“Could it have gone any other way?” An Interview with Matt Christman

Doug Lain and Matt Christman

May 1, 2022


This interview originally aired as a Sublation Media podcast entitled “Podcasting After Bernie,” In it, Matt Christman reflects upon his own realization that “the political project [I] thought [I was] part of is not actually happening.” We publish an edited transcript of the interview as an especially thoughtful engagement with the present political moment.

Doug Lain: Matt Christman is one of the hosts of Chapo Trap House and the man behind the CushVlog. He is currently running a reading group on his vlog on David Graeber and David Wengrow's 2021 book, The Dawn of Everything, a book that revises our understanding of the birth of civilization. Just to start with, why are you reading the David Graeber book?

Matt Christman: I've found myself recently reflecting more and more on foundational questions of human social order — how it came to be and how a narrative of it makes sense for me. This book coming out right now seemed like a good opportunity for me to refine my thoughts on that. We're still pretty early on in the book. We haven't really gotten to the innovative anarchist parts yet.

DL: Well, back in the 1990s, I was an anarchist living in the Pacific Northwest. One of the big trends in anarchism then was the primitivist turn, the turn to the post-left. From what I know about the Graeber book it seems that he might be overcoming the urge to become a primitivist by saying that it's possible to have agricultural production and maybe even industrial production without falling into a hierarchical, oppressive social order.

MC: Yeah, that seems to be the thesis, which is a challenge to Marxism. We'll see how he develops it. So far, he has argued that different modes of production do not necessitate certain hierarchical social relationships.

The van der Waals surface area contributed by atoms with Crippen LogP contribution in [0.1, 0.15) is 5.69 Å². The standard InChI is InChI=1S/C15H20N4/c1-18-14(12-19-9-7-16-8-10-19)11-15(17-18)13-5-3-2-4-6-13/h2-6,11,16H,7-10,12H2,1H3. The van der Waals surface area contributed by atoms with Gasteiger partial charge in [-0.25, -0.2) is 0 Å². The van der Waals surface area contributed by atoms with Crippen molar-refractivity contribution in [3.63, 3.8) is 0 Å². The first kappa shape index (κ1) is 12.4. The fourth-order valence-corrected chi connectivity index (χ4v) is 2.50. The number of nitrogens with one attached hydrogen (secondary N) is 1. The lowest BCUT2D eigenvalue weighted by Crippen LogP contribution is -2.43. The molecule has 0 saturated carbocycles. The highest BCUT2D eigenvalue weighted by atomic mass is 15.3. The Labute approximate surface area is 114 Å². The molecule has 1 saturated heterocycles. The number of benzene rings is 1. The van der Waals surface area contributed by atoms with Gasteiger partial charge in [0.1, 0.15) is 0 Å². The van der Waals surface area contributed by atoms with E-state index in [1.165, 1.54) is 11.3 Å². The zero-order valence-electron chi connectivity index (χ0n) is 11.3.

DL: That may be a challenge to Marxism, but it sounds more like a challenge to primitivism. Because the primitivists would say, “no, we need to abandon agriculture, get back into the wild, and abandon civilization.” They are anti-civilization. Primitivists in the 90s would run off into the forest and generally starve to death. So, it's nice him to write to save his fellow anarchists from that fate. But how do you see it as a challenge to Marxism? After all, Marxism is saying, we can have industrial society, we can have modernity without being hierarchical and oppressive and exploitative.


MC: But a part from Marxism, too, is the assertion that material relationships structure our social relationships. The cheif most of those is the mode of production.

DL: So he's saying that the mode of production changed, but the social changes don't start then. They start with some sort of change in ideology.


MC: I haven't gotten there yet. We'll see what he says.